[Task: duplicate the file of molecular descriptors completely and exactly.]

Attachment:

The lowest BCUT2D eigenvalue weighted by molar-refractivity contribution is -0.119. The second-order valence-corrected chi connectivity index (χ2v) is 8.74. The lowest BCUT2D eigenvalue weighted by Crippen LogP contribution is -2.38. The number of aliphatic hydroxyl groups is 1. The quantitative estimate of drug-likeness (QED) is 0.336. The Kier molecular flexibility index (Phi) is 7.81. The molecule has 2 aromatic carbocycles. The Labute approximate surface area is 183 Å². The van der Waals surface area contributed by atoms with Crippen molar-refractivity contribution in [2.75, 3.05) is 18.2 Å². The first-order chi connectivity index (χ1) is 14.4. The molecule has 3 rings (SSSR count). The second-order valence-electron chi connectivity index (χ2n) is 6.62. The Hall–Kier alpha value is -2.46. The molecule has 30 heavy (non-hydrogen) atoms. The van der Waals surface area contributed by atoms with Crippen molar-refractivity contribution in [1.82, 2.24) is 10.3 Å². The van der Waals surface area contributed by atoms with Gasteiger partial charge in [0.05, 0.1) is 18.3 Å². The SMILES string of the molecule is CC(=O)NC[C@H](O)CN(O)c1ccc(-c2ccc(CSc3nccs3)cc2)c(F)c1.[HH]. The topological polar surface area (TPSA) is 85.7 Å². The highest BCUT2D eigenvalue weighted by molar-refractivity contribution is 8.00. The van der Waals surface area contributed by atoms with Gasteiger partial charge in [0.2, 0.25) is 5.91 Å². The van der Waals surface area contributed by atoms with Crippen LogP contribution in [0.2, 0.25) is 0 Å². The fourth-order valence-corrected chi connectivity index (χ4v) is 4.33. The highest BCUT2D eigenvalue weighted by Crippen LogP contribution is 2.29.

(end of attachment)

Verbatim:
The lowest BCUT2D eigenvalue weighted by molar-refractivity contribution is -0.119. The second-order valence-corrected chi connectivity index (χ2v) is 8.74. The lowest BCUT2D eigenvalue weighted by Crippen LogP contribution is -2.38. The number of aliphatic hydroxyl groups is 1. The quantitative estimate of drug-likeness (QED) is 0.336. The Kier molecular flexibility index (Phi) is 7.81. The molecule has 2 aromatic carbocycles. The Labute approximate surface area is 183 Å². The van der Waals surface area contributed by atoms with Crippen molar-refractivity contribution in [2.75, 3.05) is 18.2 Å². The first-order chi connectivity index (χ1) is 14.4. The molecule has 3 rings (SSSR count). The second-order valence-electron chi connectivity index (χ2n) is 6.62. The Hall–Kier alpha value is -2.46. The molecule has 30 heavy (non-hydrogen) atoms. The van der Waals surface area contributed by atoms with Crippen molar-refractivity contribution in [1.82, 2.24) is 10.3 Å². The van der Waals surface area contributed by atoms with Gasteiger partial charge in [0.05, 0.1) is 18.3 Å². The SMILES string of the molecule is CC(=O)NC[C@H](O)CN(O)c1ccc(-c2ccc(CSc3nccs3)cc2)c(F)c1.[HH]. The topological polar surface area (TPSA) is 85.7 Å². The highest BCUT2D eigenvalue weighted by molar-refractivity contribution is 8.00. The van der Waals surface area contributed by atoms with Gasteiger partial charge in [0.2, 0.25) is 5.91 Å². The van der Waals surface area contributed by atoms with Crippen LogP contribution in [0.2, 0.25) is 0 Å². The fourth-order valence-corrected chi connectivity index (χ4v) is 4.33. The highest BCUT2D eigenvalue weighted by Crippen LogP contribution is 2.29.